The characteristics of Elliott Waves

Wave “personality” is the reflection of mass psychology acting in the market – the emotions that flow from optimism to pessimism, creating the market structures we frequently observe. The personality of each wave type is the same whether it is a higher-degree wave or a lesser one. This section will expand on the characteristics of some of the waves. Please keep in mind the eight-wave cycle when going over this section.

First Waves (Wave 1)
About half of the first waves seen are part of the basing process and tend to be heavily corrected by Wave 2. Many people feel that this is one more opportunity to trade in the direction of the previous trend, and, if that was down, many will sell short. However, market breadth and volume will subtly increase.

The other 50% of first waves will rise from large basing price movement formed by the previous correction. These tend to be dynamic and only moderately retraced. This is a good probable spot to have a Wave 1 extension.

Second Waves (Wave 2)
Second waves tend to retrace so much of Wave 1 that most of the profits gained are eroded, usually ending on low volume and low volatility. In a bear market, this indicates a drying up of selling pressure. However, during Wave 2, most investors are convinced that the bear market is here to stay.

Third Waves (Wave 3)
Third waves tend to be strong and broad. They are typically unmistakable, as confidence in the direction of the new trend is clearly evident. Wave 3 usually generates the most volume and price movement, and they are the most likely wave to extend. The third wave of an extended third wave will likely be the most volatile point of strength in the new trend and things like price breakouts, continuation gaps, volume expansions and increased breadth will accompany it. In Wave 3 for a stock index, nearly all stocks will participate. Because of the dynamics of this wave, it will provide the greatest clues to the correct wave count as it unfolds.

Fourth Waves (Wave 4)
Fourth waves can be predictable in both depth and form because of the guideline of alternation. They tend to differ with the previous Wave 2 of the same degree. They often trend sideways, building a base for the final Wave 5 to spring from. In Wave 4 for a stock index, lagging stocks will tend to build their tops and start declining.

Fifth Waves (Wave 5)
Fifth waves tend to be less dynamic and display slower speed of price change than the previous waves. They will usually be accompanied by lesser volume and breadth.

Of course, if the fifth wave is the extended wave, this will not be the case in terms of price change. In advancing fifth waves, optimism is extremely high despite a narrowing of breadth. However, the fifth wave of an extended fifth will lack the change of the previous waves and give clues about a change in direction.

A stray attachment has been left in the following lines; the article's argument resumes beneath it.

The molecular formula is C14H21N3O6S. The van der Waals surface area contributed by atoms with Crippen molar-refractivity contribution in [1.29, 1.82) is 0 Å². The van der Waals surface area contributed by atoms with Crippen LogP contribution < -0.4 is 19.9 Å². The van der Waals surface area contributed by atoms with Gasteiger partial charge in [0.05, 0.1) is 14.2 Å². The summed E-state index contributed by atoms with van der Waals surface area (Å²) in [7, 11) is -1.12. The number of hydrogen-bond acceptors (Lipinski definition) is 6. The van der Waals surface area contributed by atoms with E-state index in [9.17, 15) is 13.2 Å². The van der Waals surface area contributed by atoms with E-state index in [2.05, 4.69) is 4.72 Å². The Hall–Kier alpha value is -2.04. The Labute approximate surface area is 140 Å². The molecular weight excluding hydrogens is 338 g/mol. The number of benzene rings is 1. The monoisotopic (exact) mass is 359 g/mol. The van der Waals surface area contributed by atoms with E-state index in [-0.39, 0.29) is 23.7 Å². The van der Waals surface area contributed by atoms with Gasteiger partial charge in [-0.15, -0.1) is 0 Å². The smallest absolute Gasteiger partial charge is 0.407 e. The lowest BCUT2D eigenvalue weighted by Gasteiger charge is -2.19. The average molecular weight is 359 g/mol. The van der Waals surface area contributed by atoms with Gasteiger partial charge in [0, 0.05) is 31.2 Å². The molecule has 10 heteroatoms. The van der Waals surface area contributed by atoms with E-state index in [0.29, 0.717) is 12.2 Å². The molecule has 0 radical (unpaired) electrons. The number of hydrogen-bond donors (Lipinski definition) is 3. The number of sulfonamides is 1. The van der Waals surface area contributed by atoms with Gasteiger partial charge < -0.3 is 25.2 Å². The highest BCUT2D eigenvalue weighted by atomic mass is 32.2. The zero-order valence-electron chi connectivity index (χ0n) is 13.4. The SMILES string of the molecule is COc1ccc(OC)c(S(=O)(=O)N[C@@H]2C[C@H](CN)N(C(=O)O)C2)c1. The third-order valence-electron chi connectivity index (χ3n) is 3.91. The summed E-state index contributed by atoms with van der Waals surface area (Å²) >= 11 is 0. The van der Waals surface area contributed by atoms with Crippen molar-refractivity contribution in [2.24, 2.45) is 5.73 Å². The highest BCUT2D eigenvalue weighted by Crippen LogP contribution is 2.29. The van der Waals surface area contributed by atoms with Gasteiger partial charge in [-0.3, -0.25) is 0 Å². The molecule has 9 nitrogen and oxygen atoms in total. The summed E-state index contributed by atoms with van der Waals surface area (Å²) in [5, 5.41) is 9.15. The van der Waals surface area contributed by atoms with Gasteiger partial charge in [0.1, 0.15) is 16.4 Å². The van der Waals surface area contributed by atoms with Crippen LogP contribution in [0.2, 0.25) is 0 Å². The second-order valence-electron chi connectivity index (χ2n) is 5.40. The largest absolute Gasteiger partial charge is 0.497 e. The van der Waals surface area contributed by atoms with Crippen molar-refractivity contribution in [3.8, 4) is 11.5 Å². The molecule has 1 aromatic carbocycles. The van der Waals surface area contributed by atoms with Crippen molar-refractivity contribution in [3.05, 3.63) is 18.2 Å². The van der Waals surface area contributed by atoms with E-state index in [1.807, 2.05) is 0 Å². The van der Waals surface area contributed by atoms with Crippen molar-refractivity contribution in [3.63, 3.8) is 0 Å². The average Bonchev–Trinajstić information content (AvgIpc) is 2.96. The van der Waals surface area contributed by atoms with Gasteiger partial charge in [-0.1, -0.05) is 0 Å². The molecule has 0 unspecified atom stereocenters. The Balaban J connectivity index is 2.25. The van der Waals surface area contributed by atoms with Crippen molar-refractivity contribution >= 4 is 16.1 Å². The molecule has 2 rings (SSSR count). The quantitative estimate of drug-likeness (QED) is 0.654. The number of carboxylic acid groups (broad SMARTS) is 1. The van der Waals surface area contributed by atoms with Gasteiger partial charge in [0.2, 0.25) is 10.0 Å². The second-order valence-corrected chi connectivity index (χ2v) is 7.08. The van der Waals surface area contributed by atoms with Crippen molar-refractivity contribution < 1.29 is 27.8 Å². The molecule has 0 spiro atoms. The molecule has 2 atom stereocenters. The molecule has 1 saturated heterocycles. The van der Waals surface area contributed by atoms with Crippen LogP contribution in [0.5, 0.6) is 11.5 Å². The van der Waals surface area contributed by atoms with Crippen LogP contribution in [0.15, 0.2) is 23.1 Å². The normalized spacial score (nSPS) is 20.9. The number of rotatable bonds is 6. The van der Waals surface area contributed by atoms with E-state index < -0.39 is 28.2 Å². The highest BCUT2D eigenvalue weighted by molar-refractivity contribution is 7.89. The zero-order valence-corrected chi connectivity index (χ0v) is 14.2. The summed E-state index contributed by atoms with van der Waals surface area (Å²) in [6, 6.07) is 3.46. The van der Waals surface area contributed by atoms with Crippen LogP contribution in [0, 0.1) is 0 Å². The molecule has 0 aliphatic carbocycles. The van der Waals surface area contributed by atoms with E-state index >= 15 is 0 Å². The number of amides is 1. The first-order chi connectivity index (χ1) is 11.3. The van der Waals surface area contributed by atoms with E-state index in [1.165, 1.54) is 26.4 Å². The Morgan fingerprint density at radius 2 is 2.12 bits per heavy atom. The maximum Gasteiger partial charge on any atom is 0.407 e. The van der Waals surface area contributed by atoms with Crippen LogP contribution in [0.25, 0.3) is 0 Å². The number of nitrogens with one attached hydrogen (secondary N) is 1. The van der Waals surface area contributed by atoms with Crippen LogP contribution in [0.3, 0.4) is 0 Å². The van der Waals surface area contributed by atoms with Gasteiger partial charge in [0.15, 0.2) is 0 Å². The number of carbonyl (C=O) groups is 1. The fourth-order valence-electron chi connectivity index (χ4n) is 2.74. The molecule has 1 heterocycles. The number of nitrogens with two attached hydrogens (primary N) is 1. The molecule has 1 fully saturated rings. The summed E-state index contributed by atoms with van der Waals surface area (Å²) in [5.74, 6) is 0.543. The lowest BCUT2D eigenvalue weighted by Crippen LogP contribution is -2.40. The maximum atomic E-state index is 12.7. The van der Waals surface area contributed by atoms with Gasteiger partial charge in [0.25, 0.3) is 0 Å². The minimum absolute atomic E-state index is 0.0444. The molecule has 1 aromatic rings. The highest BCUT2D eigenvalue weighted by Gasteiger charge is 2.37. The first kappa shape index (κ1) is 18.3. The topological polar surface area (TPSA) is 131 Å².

A Waves (Wave A)
During Wave A, the public is convinced that this is just a correction of the previous trend and will rush in to capitalize on it, despite any technically damaging signals. This sets things up for the next wave to follow. If Wave A is divided into five sub-waves, it will be a zigzag. If it is divided into three sub-waves, it will be a flat or triangle.

B Waves (Wave B)
Wave B catches people in the wrong direction. It performs the task of enticing the suckers to jump into the market. This is where bear or bull traps happen. As a general rule, B Waves tend to show lower volume.

C Waves (Wave C)
Wave C tends to break the illusions of Wave A and Wave B. In a declining market, it can be devastating and fear takes over with broad participation. An advancing Wave C as an upward correction in a larger bear market can be just as dynamic, fooling investors into thinking that it is the start of a new upswing. The fact that Wave C may do this in five sub-waves helps the deception.

D Waves (Wave D)
Wave D shows up in horizontal triangles. If the triangle is contracting, it is often accompanied by an increase in volume. This is because it does not fully retrace the previous wave and is moving in the direction that the market is about to take after the following Wave E.

E Waves (Wave E)
Wave E shows up as the last wave in horizontal triangles. It will often stage a false break of the trend line on the boundary of the triangle before the market takes off in the opposite direction. If the triangle was a Wave 4 in a rising impulse, it would instill a bearish conviction before the market shot up to produce Wave 5. Thus Wave E is often attended with emotional psychology playing against the investor.


Conclusion

These three articles have gone over the rules of Elliott Wave Theory in some detail. However, as stated before, putting Elliott Wave to use will take some practice. Nevertheless, if you persist in applying the rules, eliminating non-conforming counts and looking at the personality of the waves you are counting, you will find satisfaction in applying Elliott Wave Theory.

You will often find that it is necessary to adjust the count you made to conform to new data. Don’t get frustrated by having to make adjustments – it paves the way to a more accurate wave-count and helps to refine your skills. This is something that is expected in doing Elliott Wave analysis as the skills in applying it come through practice.

Not every nuance of Elliott Wave Theory has been discussed here. There are many books written on the subject.